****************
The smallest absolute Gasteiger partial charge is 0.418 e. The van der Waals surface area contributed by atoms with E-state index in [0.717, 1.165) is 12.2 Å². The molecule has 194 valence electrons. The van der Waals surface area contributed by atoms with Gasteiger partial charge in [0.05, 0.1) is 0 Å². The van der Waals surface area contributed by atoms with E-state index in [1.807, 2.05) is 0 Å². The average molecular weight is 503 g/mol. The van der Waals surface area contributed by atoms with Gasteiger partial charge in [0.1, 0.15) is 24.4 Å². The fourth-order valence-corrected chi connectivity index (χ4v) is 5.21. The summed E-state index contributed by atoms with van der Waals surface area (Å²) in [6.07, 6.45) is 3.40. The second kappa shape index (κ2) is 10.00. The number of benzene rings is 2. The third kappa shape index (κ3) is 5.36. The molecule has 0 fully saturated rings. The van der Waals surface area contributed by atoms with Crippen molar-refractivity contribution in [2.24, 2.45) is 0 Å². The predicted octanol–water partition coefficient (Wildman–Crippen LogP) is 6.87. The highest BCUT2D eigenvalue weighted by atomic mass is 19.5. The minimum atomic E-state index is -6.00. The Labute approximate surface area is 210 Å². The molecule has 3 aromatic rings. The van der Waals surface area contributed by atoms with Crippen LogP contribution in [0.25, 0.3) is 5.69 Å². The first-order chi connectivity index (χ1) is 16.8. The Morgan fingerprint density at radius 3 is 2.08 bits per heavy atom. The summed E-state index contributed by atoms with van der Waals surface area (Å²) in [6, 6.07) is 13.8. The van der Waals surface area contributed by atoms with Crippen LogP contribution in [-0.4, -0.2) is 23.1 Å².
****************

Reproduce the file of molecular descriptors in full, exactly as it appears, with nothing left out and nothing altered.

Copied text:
The smallest absolute Gasteiger partial charge is 0.418 e. The van der Waals surface area contributed by atoms with E-state index in [0.717, 1.165) is 12.2 Å². The molecule has 194 valence electrons. The van der Waals surface area contributed by atoms with Gasteiger partial charge in [0.05, 0.1) is 0 Å². The van der Waals surface area contributed by atoms with E-state index in [1.807, 2.05) is 0 Å². The average molecular weight is 503 g/mol. The van der Waals surface area contributed by atoms with Gasteiger partial charge in [0.1, 0.15) is 24.4 Å². The fourth-order valence-corrected chi connectivity index (χ4v) is 5.21. The summed E-state index contributed by atoms with van der Waals surface area (Å²) in [6.07, 6.45) is 3.40. The second kappa shape index (κ2) is 10.00. The number of benzene rings is 2. The third kappa shape index (κ3) is 5.36. The molecule has 0 fully saturated rings. The van der Waals surface area contributed by atoms with Crippen molar-refractivity contribution in [2.24, 2.45) is 0 Å². The predicted octanol–water partition coefficient (Wildman–Crippen LogP) is 6.87. The highest BCUT2D eigenvalue weighted by atomic mass is 19.5. The minimum atomic E-state index is -6.00. The Labute approximate surface area is 210 Å². The molecule has 3 aromatic rings. The van der Waals surface area contributed by atoms with Crippen LogP contribution in [0.25, 0.3) is 5.69 Å². The first-order chi connectivity index (χ1) is 16.8. The Morgan fingerprint density at radius 3 is 2.08 bits per heavy atom. The summed E-state index contributed by atoms with van der Waals surface area (Å²) in [6, 6.07) is 13.8. The van der Waals surface area contributed by atoms with Crippen LogP contribution in [-0.4, -0.2) is 23.1 Å².